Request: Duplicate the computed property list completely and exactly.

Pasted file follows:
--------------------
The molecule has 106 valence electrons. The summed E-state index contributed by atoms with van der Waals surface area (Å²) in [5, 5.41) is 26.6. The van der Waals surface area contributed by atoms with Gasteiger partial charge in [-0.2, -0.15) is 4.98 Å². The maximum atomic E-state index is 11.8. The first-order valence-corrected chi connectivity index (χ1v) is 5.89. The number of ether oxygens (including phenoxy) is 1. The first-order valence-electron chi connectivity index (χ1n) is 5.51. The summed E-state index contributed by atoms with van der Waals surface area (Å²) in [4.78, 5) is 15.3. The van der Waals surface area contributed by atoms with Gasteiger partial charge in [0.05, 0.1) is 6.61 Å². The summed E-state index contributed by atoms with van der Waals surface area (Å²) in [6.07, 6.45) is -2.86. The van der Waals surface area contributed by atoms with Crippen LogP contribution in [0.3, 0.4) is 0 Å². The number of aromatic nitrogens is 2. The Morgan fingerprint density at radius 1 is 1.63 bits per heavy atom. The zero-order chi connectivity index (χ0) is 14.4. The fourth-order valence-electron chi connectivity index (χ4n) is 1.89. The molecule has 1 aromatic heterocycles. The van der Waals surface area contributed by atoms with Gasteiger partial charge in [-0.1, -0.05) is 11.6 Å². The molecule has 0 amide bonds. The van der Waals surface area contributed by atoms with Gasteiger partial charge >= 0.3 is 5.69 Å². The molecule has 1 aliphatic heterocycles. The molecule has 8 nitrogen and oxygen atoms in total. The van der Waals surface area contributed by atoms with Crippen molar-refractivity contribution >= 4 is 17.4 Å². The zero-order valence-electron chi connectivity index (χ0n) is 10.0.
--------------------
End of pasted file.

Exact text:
The molecule has 106 valence electrons. The summed E-state index contributed by atoms with van der Waals surface area (Å²) in [5, 5.41) is 26.6. The van der Waals surface area contributed by atoms with Gasteiger partial charge in [-0.2, -0.15) is 4.98 Å². The maximum atomic E-state index is 11.8. The first-order valence-corrected chi connectivity index (χ1v) is 5.89. The number of ether oxygens (including phenoxy) is 1. The first-order valence-electron chi connectivity index (χ1n) is 5.51. The summed E-state index contributed by atoms with van der Waals surface area (Å²) in [4.78, 5) is 15.3. The van der Waals surface area contributed by atoms with Gasteiger partial charge in [0.05, 0.1) is 6.61 Å². The summed E-state index contributed by atoms with van der Waals surface area (Å²) in [6.07, 6.45) is -2.86. The van der Waals surface area contributed by atoms with Crippen LogP contribution in [0.3, 0.4) is 0 Å². The number of aromatic nitrogens is 2. The Morgan fingerprint density at radius 1 is 1.63 bits per heavy atom. The zero-order chi connectivity index (χ0) is 14.4. The fourth-order valence-electron chi connectivity index (χ4n) is 1.89. The molecule has 1 aromatic heterocycles. The van der Waals surface area contributed by atoms with Gasteiger partial charge in [-0.1, -0.05) is 11.6 Å². The molecule has 0 amide bonds. The van der Waals surface area contributed by atoms with Gasteiger partial charge >= 0.3 is 5.69 Å². The molecule has 1 aliphatic heterocycles. The molecule has 8 nitrogen and oxygen atoms in total. The van der Waals surface area contributed by atoms with Crippen molar-refractivity contribution >= 4 is 17.4 Å². The zero-order valence-electron chi connectivity index (χ0n) is 10.0.